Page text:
Some 242 deaths from the new coronavirus were recorded in the Chinese province of Hubei on Wednesday, the deadliest day of the outbreak.
There was also a huge increase in the number of cases, with 14,840 people diagnosed with Covid-19.
Hubei has started using a broader definition to diagnose people, which accounts for most of the rise in cases.
China sacked two top officials in Hubei province hours after the new figures were revealed.
Until Wednesday’s increases, the number of people with the virus in Hubei, where the outbreak emerged, was stabilising.
But the new cases and deaths in the province have pushed the national death toll above 1,350 with almost 60,000 infections in total.
Meanwhile Japan has announced its first coronavirus death – a woman in her 80s who lived in Kanagawa, south-west of Tokyo. It is the third death outside mainland China, following one each in the Philippines and Hong Kong.
The woman’s diagnosis was confirmed after her death and she had no obvious link to China’s Hubei province, Japanese media reported.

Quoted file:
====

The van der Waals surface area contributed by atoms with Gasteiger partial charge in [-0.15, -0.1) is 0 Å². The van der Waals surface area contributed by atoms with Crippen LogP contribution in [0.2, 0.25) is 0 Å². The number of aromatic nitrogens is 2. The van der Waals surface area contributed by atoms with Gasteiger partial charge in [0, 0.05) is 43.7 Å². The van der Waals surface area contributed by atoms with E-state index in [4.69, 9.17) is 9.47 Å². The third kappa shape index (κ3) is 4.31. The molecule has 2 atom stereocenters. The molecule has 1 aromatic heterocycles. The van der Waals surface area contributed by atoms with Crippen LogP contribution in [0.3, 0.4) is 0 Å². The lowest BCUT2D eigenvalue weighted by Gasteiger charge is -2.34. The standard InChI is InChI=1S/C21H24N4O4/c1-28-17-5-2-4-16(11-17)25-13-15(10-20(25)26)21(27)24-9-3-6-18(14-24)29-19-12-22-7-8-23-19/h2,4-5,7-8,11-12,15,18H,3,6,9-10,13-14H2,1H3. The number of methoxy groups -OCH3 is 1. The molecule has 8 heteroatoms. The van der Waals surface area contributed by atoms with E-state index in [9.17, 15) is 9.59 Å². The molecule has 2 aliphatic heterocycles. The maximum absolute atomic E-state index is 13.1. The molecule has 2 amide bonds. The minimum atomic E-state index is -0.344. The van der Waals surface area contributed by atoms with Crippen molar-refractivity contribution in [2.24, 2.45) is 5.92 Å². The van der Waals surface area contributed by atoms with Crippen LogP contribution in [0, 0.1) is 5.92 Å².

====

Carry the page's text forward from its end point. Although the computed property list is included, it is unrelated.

The World Health Organization (WHO) says it is seeking “further clarity” from China about the changes to how cases of the virus are being confirmed.
China has been accused of suppressing the full extent of the outbreak in the past, says the BBC’s Nick Beake in Hong Kong.
David Heymann, Professor of Infectious Disease Epidemiology from the London School of Hygiene and Tropical Medicine, said: “What has happened in China is that they have changed the definition of what the disease really is – now they are taking people who have lesser symptoms.
“The deaths are quite worrisome, there is an increased number of deaths reported, but if you look overall at the total number of deaths and the total number of cases, the fatality ratio is about the same as it has been – but it is still high, as high as the death rate in influenza.”
Only Hubei province – which accounts for more than 80% of overall Chinese infections – is using the new definition to diagnose new cases.